pressure on crude," he
added.
A series of grim eco-
nomic reports added to
concerns about demand
for oil and gas.
The government said the
U.S. trade deficit surged in
June to the highest level
since October 2008.


JASON MATTHEW WALKER/Lake City Reporter
Ten-month-old Mayson Miller poses for a photograph after being selected as the Lake City
Reporter's Cutest Baby Contest in the girl division. Pictured (from left) are classified ad rep
Bridget Lopez, grandmother Kathy Williams, Mayson, mother Chrissy Miller and classified ad
rep Mary Sexton.


POLICE REPORTS

The following informa- grand theft (two counts). Florida Department
tion was provided by local E David Claude Stone, of Corrections
law enforcement agen- no age given, 749 SW Probation and Parole
cies. The following people Magical Terrace, driving 0 Stephanie Dixon,
have been arrested but not while license suspended/ no age given, 165 SW
convicted.. All people are revoked (habitual). Sweetgum Road, violation
presumed innocent unless 0 Wayne Anthony of probation warrant.
proven guilty. Turner, 41,468 SE First N Jonathan A Jordan,
Tuesday, Aug. 10 St, Melrose; warrant no age given, 234 SW
Columbia County Aggravated assaultindser Drive, attemptedwith
Sheriff's Office police officer, possession of aggravated battery.
cocaine, child abuse, posses-
Daniel Huth, 44, 2790 cocaine, chil d paraphernalia, From staff reports
U.S. Highway 90, warrant possession of less than 20
Violation of probation on grams of marijuana, failure
original charges of criminal to appear for pre-trial con- M /
use of personal identifica- ference for possession of a 44 0
tion info, forgery and giv- controlled substance and Otw qjt h)j
ing false information to a tampering with evidence. 24 HOUR EMERGENCY SERVICE
law enforcement officer. E Jeffery D. Wolverton, r- ------- I
Robert Blane Sparrow, 31, 1801 Central Ave., I
29, 147 SW Camel Glen, Fort White, warrant: | r
warrant Violation of proba- Violation of probation on '
tion on original charge of original charge of driving
burglary of a structure (two while license suspended/
counts) and third-degree revoked. E



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FOUNTAINS, FOUNTAINS, FOUNTAINS!
We have just received a new shipment of
beautiful garden fountains. Create your special
focal point and enjoy the soothing sound of
running water in your yard. We are sure you
can find just the right fountain. The selection .
is huge.

CAN'T YOU TASTE THOSE FRESH VEGETABLES!
We are already dreaming of our fall garden. It's time to plant now for a wonderful
fall crop of tomatoes, peppers and eggplant. Our vegetable department is fully
stocked with these beautiful plants. Let us help you get your fall garden off to a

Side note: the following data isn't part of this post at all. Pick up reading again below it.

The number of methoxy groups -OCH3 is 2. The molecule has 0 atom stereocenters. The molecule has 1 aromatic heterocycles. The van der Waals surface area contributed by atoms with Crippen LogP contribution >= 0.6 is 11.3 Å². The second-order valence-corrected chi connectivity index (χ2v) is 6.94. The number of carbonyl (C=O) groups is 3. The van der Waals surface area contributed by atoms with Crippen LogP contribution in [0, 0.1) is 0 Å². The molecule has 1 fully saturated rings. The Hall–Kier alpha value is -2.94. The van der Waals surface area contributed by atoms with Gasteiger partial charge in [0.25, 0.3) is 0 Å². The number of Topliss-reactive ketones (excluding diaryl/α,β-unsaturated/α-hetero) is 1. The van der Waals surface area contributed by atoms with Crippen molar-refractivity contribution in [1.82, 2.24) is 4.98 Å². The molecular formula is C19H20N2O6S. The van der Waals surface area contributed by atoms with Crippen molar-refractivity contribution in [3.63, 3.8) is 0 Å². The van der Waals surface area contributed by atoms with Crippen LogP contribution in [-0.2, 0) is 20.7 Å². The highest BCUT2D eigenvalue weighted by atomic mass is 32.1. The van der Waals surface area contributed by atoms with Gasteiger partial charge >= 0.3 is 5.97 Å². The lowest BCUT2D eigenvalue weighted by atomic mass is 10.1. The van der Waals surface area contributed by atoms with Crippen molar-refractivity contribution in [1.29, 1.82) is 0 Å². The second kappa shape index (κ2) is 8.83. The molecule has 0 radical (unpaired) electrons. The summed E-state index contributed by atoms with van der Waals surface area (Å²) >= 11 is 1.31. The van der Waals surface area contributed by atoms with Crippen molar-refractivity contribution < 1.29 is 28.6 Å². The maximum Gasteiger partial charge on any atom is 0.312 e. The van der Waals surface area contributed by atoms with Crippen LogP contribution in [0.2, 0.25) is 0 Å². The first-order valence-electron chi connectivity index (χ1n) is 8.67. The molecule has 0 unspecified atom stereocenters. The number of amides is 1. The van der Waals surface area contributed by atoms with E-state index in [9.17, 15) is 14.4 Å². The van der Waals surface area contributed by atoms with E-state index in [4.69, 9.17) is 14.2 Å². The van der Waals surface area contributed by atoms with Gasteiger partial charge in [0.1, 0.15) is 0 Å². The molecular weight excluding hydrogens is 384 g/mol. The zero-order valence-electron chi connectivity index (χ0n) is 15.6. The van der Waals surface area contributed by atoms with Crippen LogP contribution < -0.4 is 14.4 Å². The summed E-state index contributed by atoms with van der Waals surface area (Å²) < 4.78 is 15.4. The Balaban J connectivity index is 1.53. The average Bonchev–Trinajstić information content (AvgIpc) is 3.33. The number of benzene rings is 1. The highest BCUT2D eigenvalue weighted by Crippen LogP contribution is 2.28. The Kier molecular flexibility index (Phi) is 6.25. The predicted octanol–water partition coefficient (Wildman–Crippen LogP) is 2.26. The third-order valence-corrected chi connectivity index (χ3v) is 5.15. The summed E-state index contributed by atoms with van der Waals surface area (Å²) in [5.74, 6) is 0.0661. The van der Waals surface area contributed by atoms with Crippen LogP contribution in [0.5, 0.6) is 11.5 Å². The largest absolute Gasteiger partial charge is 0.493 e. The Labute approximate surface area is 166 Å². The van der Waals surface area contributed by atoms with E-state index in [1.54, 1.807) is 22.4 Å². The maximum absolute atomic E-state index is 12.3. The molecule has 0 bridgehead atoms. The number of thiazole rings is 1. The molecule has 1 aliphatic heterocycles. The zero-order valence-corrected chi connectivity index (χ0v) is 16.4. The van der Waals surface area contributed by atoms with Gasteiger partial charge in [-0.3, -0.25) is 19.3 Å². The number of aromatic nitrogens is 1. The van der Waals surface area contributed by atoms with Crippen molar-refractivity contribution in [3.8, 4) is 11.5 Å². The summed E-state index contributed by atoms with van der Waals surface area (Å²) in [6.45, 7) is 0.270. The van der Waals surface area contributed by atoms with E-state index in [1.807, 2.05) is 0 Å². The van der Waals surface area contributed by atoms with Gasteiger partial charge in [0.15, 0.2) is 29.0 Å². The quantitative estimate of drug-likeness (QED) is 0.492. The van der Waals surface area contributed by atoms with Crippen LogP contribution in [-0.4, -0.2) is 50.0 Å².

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NOTICE OF HEARING TO RE-IMPOSE AND PROVIDE
FOR COLLECTION OF FIRE PROTECTION
SPECIAL ASSESSMENTS

Notice is hereby given that the City Council of the City of Lake City will conduct a public
hearing to consider re-imposing fire protection special assessments for the provision of fire
protection services within the City of Lake City (see map of City below) for the Fiscal Year
beginning October 1, 2010.
The hearing will be held at 6:30 p.m. on September 7, 2010, in the City. Council Chambers
of City Hall, 205 North Marion Avenue, Lake City, Florida, for the purpose of receiving public
comment on the proposed assessments. All affected property owners have a right to appear
at the hearing and to file written objections with the City Council within 20 days of this notice. If
a person decides to appeal any decision made by the City Council with respect to any matter
considered at the hearing, such person will need a record of the proceedings and may need to
ensure that a verbatim record is made, including the testimony and evidence upon which the
appeal is to be made. In accordance with the Americans with Disabilities Act, persons needing
a special accommodation or an interpreter to participate in this proceeding should contact the
City Clerk's office at (386)719-5756, at least three (3) days prior to the date of the hearing.
. The assessment for each parcel of property will be based upon each parcel's classification
and the total number of billing units attributed to that parcel. The following table reflects the
proposed fire protection assessment schedule:

Residential Property Not to Exceed Notice Rates Proposed Rates for FY10-11
Category ,,
Single Family Rate Per Dwelling Unit $195.18 Rate Per Dwelling Unit $171.12
Multi-family Rate Per Dwelling Unit $161.40 Rate Per Dwelling Unit $117.78
Notnresidental Property Not to Exceed Notice Rates Proposed Rates for FY10-11

Hotel/Motel Rate Per Square Foot $0.0758 Rate Per Square Foot $0.0668

Commercial Rate Per Square Foot $0.1546 Rate Per Square Foot $0.1363
Industrial/Warehouse Rate Per Square Foot $0.0822 Rate Per Square Foot $0.0725

Vacant/Agricultural Rate Per Parcel $ 39.00 Rate Per Parcel $ 32.43
Copies of the Fire Protectiorr Assessment Ordinance (Ordinance No. 2002-958), the Ini-
tial Assessment Resolution (Resolution No. 2002-055), as amended, the Final Assessment
Resolution (Resolution No. 2002-062), the Preliminary Rate Resolution initiating the annual
process of updating the Assessment Roll and re-imposing the Fire Protection Assessments for
the upcoming fiscal year and the preliminary Assessment Roll for the upcoming fiscal year are
available for inspection at the City Clerk's office located at City Hall, 205 North Marion Avenue,
Lake City, Florida.
The assessments will be collected on the ad valorem property tax bill which will be mailed
in November 2010, as authorized by section 197.3632, Florida Statutes. Failure to pay the
assessments will cause a tax certificate to be issued against the property which may result in
a loss of title.
If you have any questions, please contact the City Manager's Office at (386) 719 -5768,
Monday through Friday between 8:00 a.m. and 5:00 p.m.


AUDREY SIKES CITY CLERK
CITY OF LAKE CITY


I


Page Editor: Roni Toldanes, 754-0424